College & Pro Sports

ABC(NEW YORK ) -- The fiancee of the late Aaron Hernandez is speaking out for the first time since the release of a Netflix new docuseries on the life of the football-star turned-convicted killer, including rumors about his sexuality.

In a sit-down interview with ABC News' Amy Robach that will air Wednesday on "Good Morning America," Shayanna Jenkins-Hernandez said that while Hernandez did not express to her in any way he may have been gay or bisexual, if he did, she "would not have loved him any differently."

Hernandez, a former New England Patriots tight end, was found guilty of murder in April 2015 for the killing of Odin Lloyd, the 27-year-old fiance of Jenkins-Hernandez' sister, who was found shot to death in a suburb of Boston about two years earlier. After Hernandez's trial, and prior to his suicide in his prison cell in 2017, his alleged relationships with men became a topic of discussion.

The Netflix docuseries "Killer Inside: The Mind of Aaron Hernandez," which was released in January, spoke to a high school teammate and friend of Hernandez, Dennis Sansoucie, who said the two engaged in a sexual relationship while in high school.

Jenkins-Hernandez said that she knew of Sansoucie, but doesn't know him well and he wasn't very involved in Hernandez's adult life.

However, she said through tears, "you start to feel for people that may be hiding inside how they really feel. And I-- I feel awful for that."

Jenkins-Hernandez, who was engaged to Hernandez at the time of his suicide and shares a daughter with him, said he was "certainly a man to me. There was no behavior that made me think differently."

She wishes that if Hernandez had been hiding his sexuality, he would have come to her.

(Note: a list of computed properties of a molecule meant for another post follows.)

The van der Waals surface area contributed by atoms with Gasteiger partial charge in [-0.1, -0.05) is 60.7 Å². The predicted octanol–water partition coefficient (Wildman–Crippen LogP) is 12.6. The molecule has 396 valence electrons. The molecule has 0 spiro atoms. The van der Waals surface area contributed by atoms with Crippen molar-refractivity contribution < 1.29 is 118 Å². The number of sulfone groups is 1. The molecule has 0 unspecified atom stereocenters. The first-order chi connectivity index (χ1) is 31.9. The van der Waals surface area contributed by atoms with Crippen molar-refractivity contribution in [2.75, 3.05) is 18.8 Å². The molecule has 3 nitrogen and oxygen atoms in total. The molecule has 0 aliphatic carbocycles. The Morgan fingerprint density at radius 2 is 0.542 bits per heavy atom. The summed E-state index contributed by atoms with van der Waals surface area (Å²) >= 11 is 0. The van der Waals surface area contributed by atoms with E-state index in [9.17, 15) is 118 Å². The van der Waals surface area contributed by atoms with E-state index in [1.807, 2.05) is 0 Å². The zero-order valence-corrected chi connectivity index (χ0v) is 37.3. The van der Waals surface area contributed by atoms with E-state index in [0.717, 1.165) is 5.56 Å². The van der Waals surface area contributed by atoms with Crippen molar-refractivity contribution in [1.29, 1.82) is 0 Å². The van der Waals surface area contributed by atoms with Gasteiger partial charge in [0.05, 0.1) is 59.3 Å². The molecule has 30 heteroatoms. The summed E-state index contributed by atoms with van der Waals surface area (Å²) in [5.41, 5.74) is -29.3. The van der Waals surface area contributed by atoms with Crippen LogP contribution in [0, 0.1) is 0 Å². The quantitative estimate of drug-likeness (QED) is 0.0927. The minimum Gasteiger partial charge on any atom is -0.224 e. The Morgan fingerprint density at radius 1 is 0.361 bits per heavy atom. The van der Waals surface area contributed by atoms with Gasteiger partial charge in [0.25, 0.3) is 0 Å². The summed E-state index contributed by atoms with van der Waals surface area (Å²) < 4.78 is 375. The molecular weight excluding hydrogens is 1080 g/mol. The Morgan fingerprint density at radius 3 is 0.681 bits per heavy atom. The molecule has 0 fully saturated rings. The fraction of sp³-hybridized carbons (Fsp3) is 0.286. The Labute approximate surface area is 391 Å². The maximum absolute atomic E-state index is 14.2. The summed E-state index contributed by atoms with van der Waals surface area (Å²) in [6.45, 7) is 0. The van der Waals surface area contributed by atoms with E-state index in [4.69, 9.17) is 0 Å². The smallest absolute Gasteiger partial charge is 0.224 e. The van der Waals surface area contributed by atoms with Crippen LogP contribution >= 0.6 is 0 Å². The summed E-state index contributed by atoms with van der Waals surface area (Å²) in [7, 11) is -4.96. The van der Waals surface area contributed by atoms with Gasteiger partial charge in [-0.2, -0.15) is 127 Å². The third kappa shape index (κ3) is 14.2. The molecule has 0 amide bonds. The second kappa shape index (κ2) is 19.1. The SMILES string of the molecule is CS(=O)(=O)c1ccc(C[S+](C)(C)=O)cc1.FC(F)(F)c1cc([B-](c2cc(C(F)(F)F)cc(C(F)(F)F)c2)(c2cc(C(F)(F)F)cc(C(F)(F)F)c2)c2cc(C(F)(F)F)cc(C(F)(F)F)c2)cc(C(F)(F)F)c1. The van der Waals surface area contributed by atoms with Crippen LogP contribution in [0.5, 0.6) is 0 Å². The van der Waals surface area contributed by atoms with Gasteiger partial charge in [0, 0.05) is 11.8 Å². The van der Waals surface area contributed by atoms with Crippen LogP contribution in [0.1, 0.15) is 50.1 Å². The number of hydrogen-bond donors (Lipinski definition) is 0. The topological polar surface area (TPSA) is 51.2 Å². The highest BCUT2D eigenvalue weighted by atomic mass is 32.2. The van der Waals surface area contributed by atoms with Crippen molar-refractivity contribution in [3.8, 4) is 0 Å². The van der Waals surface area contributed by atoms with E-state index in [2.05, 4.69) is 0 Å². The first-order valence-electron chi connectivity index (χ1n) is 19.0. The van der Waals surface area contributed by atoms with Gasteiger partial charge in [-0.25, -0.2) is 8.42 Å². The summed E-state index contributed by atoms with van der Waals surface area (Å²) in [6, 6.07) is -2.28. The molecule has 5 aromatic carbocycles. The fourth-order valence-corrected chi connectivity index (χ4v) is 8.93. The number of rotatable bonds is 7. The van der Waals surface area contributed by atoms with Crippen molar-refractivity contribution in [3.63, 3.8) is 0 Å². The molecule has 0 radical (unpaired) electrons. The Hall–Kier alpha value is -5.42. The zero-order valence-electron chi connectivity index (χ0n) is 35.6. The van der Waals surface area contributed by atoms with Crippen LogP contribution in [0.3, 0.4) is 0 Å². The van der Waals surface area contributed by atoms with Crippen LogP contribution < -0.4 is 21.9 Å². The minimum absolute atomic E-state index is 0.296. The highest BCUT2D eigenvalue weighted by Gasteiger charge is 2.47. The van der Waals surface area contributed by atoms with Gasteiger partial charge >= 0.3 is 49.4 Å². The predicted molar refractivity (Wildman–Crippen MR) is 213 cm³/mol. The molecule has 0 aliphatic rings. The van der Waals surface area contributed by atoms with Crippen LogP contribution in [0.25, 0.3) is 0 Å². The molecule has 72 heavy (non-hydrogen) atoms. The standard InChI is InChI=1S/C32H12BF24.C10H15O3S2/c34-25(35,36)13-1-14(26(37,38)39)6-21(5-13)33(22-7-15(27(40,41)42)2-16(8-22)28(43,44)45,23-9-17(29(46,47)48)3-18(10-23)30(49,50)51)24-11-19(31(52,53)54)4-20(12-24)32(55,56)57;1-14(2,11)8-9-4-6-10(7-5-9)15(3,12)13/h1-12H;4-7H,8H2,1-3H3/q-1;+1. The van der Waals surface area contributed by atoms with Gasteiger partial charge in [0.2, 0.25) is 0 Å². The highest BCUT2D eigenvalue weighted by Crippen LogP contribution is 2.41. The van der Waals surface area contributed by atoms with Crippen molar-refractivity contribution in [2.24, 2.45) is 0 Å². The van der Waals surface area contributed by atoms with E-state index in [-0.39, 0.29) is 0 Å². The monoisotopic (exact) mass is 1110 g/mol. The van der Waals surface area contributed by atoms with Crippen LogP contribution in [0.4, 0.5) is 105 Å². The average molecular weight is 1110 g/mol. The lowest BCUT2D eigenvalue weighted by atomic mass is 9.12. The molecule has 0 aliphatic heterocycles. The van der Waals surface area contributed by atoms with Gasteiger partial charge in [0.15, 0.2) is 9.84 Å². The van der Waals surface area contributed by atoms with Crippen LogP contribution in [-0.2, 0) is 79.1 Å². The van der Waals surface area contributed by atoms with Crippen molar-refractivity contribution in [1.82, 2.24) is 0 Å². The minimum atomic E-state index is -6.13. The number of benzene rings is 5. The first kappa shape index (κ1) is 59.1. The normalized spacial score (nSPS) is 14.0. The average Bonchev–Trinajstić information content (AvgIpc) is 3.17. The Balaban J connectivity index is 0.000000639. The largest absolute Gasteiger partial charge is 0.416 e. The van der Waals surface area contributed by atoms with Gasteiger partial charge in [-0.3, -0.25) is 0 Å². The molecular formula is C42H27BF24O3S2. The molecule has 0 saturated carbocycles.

"I would not have loved him any differently. I would've understood," Jenkins-Hernandez said. "Yes, of course, it would've been hard to watch somebody walk away or to live a different life. But it's not shameful."

"I think it's a beautiful thing," she added. "I just-- I wish I was able to tell him that."

Watch the interview on Wednesday at 7 a.m. ET on "Good Morning America."

Copyright © 2020, ABC Audio. All rights reserved.


Jonathan Daniel/Getty Images(NEW YORK) -- More than 1.5 million people have signed an online petition seeking to have the late Kobe Bryant be the new logo for the National Basketball Association.

"With the untimely and unexpected passing of the great Kobe Bryant please sign this petition in an attempt to immortalize him forever as the new NBA Logo," the petition states on

ABC News has reached out to the NBA for comment.

The 41-year-old retired NBA star and his 13-year-old daughter, Gianna "Gigi" Bryant, were among those instantly killed when their helicopter crashed into a hillside in Southern California on Sunday morning. They were en route to a youth basketball tournament at his training facility Mamba Sports Academy in Thousand Oaks, California. Bryant is survived by his wife, Vanessa Laine Bryant, and their three daughters.

A total of nine people were on board the 1991 Sikorsky S-76 at the time, and no one survived the crash, authorities said. The National Transportation Safety Board, along with help from the FBI, is investigating the incident.

Bryant, a five-time NBA champion and two-time Olympic gold medalist, enjoyed a storied 20-year career with the Los Angeles Lakers before retiring from professional basketball in 2016.

NBA Commissioner Adam Silver described Bryant as "one of the most extraordinary players in the history of our game with accomplishments that are legendary."